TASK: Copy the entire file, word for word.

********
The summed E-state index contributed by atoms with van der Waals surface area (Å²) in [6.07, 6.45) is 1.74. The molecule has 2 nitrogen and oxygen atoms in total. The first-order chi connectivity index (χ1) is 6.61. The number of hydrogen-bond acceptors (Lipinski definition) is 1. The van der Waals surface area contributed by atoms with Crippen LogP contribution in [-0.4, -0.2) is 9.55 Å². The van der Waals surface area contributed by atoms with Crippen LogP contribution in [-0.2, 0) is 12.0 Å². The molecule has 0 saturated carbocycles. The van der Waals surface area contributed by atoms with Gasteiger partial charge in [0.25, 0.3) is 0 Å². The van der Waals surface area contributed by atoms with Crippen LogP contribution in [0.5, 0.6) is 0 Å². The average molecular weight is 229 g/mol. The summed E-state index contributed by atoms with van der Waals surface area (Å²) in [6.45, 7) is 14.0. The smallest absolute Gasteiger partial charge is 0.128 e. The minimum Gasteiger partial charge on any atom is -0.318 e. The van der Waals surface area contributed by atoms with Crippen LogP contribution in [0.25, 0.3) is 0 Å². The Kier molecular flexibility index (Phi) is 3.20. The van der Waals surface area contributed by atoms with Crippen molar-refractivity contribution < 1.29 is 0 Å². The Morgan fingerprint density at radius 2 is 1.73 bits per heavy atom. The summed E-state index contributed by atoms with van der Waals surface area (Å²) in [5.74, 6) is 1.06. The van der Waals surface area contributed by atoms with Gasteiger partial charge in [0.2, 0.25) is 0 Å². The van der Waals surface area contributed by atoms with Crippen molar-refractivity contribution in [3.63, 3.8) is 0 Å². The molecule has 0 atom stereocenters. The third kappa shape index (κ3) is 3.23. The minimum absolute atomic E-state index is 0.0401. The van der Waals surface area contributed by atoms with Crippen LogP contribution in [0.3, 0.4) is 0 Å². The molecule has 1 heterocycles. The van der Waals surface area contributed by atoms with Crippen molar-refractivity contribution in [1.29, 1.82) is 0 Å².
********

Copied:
The summed E-state index contributed by atoms with van der Waals surface area (Å²) in [6.07, 6.45) is 1.74. The molecule has 2 nitrogen and oxygen atoms in total. The first-order chi connectivity index (χ1) is 6.61. The number of hydrogen-bond acceptors (Lipinski definition) is 1. The van der Waals surface area contributed by atoms with Crippen LogP contribution in [-0.4, -0.2) is 9.55 Å². The van der Waals surface area contributed by atoms with Crippen LogP contribution in [-0.2, 0) is 12.0 Å². The molecule has 0 saturated carbocycles. The van der Waals surface area contributed by atoms with Gasteiger partial charge in [0.25, 0.3) is 0 Å². The van der Waals surface area contributed by atoms with Crippen LogP contribution in [0.5, 0.6) is 0 Å². The average molecular weight is 229 g/mol. The summed E-state index contributed by atoms with van der Waals surface area (Å²) in [6.45, 7) is 14.0. The smallest absolute Gasteiger partial charge is 0.128 e. The minimum Gasteiger partial charge on any atom is -0.318 e. The van der Waals surface area contributed by atoms with Crippen LogP contribution in [0.25, 0.3) is 0 Å². The Kier molecular flexibility index (Phi) is 3.20. The van der Waals surface area contributed by atoms with Crippen molar-refractivity contribution < 1.29 is 0 Å². The Morgan fingerprint density at radius 2 is 1.73 bits per heavy atom. The summed E-state index contributed by atoms with van der Waals surface area (Å²) in [5.74, 6) is 1.06. The van der Waals surface area contributed by atoms with Gasteiger partial charge in [0.2, 0.25) is 0 Å². The van der Waals surface area contributed by atoms with Crippen molar-refractivity contribution in [3.63, 3.8) is 0 Å². The molecule has 0 atom stereocenters. The third kappa shape index (κ3) is 3.23. The minimum absolute atomic E-state index is 0.0401. The van der Waals surface area contributed by atoms with Crippen LogP contribution in [0.3, 0.4) is 0 Å². The molecule has 1 heterocycles. The van der Waals surface area contributed by atoms with Crippen molar-refractivity contribution in [1.29, 1.82) is 0 Å².